Dick Henry is a fix-it man in L.A. for people with problems, and we're not talking a leaky sink or an overgrown hedge. He gets his clients to their desired ends, not all of which are legitimate, by bypassing normal methods and channels, thus creating a shortcut. That's all right, Dick Henry is not quite legitimate, nor is the odd bunch of people who helps him. Among his colorful associates, I'm most fond of the world's stinkiest man. I will say no more. You will enjoy meeting him and finding out how he fits into Dick's world.
Here's Sturges introducing his Shortcut Man:
The thing was this: Kiyoko [estranged girlfriend] believed all human suffering sprang from the denial of death. That denial took the form of greed, anger, and foolishness. And I agreed. Hell, I couldn't agree more. But before everybody wised up there'd be problems here and there. That's my line. My name's Dick Henry. They call me the Shortcut Man.
All is not raucous and irreverent humor, however. There are poignant moments as well, and they mostly have to do with Dick's children and an old girlfriend, perhaps the one true love of his life.
The majority of the story is concerned with the problems of Judge Harry Glidden and his TV star wife, Ellen. They are in a financial pickle and their solutions involve, willingly or un-, Dick Henry. They were the highest of the high and now they are on the verge of becoming the lowest of the low. Once catered to and fawned over, soon Harry and Ellen will be lucky to own a hotplate. Their plans to remedy their situation are incredibly stupid and hilarious. Let's just say that Mensa won't be knocking down their door.
One more funny tidbit from the book. At one point, Dick must pretend to be a gas repairman, and he uses the name "Dave." His cohort forgets and calls him "Dick," so he is henceforth forced to use the name "Dick-Dave."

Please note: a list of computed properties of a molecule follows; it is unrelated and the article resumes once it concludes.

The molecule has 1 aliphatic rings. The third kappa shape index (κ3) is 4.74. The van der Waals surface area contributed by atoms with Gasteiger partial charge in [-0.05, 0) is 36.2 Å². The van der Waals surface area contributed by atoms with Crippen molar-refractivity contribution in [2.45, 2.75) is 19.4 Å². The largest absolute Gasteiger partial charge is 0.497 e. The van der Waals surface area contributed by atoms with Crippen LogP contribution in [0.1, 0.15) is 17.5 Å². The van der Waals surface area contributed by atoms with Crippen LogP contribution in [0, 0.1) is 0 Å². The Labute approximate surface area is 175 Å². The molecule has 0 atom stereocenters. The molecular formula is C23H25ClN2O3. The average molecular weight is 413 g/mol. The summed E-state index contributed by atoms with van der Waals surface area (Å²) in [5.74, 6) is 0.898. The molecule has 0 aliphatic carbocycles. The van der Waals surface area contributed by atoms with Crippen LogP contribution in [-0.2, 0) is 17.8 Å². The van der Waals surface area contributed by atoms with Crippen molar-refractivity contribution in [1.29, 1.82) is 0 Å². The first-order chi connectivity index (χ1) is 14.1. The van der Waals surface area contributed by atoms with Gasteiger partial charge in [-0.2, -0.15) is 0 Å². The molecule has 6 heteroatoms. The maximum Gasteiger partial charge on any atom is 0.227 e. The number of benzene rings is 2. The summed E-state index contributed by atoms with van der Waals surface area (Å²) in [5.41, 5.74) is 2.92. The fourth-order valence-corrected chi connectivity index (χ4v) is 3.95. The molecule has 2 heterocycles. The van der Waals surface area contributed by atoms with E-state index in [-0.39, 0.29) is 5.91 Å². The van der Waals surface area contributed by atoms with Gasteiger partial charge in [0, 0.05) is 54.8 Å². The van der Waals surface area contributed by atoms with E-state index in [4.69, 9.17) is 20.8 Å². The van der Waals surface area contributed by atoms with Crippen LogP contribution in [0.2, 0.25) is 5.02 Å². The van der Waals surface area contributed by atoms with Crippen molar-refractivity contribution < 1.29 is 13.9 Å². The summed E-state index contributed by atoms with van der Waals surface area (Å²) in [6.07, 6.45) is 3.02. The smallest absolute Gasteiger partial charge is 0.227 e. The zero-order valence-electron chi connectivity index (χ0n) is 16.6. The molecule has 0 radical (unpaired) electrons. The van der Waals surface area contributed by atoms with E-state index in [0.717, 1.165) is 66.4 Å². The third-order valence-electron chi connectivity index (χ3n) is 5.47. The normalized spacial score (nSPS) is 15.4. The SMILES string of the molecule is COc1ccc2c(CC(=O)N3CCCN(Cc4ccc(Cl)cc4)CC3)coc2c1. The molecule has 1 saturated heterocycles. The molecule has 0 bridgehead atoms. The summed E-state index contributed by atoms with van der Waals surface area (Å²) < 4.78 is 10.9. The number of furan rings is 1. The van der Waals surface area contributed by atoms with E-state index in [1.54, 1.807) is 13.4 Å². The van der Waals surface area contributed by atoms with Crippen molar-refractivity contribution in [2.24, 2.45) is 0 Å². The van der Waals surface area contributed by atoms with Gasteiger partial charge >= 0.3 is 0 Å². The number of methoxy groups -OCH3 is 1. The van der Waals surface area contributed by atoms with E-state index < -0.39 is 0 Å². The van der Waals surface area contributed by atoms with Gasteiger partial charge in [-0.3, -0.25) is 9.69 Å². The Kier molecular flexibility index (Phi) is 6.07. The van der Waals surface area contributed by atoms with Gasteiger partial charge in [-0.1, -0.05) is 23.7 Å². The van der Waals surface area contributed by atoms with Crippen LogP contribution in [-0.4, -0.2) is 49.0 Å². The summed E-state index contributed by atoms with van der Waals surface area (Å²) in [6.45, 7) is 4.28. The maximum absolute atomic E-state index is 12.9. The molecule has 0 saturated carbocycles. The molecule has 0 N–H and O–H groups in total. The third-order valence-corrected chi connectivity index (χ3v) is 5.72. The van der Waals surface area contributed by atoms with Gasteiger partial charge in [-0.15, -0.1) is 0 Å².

So some of the book is first-person Dick Henry narrative and some of it is third-person, the latter mostly used to follow the increasingly unsteady footsteps of Ellen Glidden. Sturges writes well from both viewpoints.
Here's one last bit to give you a taste of what's in store:
Kiyoko [although my two quoted passages star Kiyoko, she really isn't in the book] was on my mind. My on-and-off girlfriend, Kiyoko was a Buddhist who hadn't yet come to appreciate my line of work. Last night, to the accompaniment of Japanese imprecations, she'd thrown me out of her house. It didn't help that I'd laughed at her insults. I couldn't help it. I understood only a few words of Japanese. Forku, steaku, porku, elephanto. Americanized additions to the language. Not the words she had chosen from the other side of the kitchen island. So I laughed, hoping to bluff my way through; a sitcom, a new take on the Odd Couple.
You. Must. Read. This.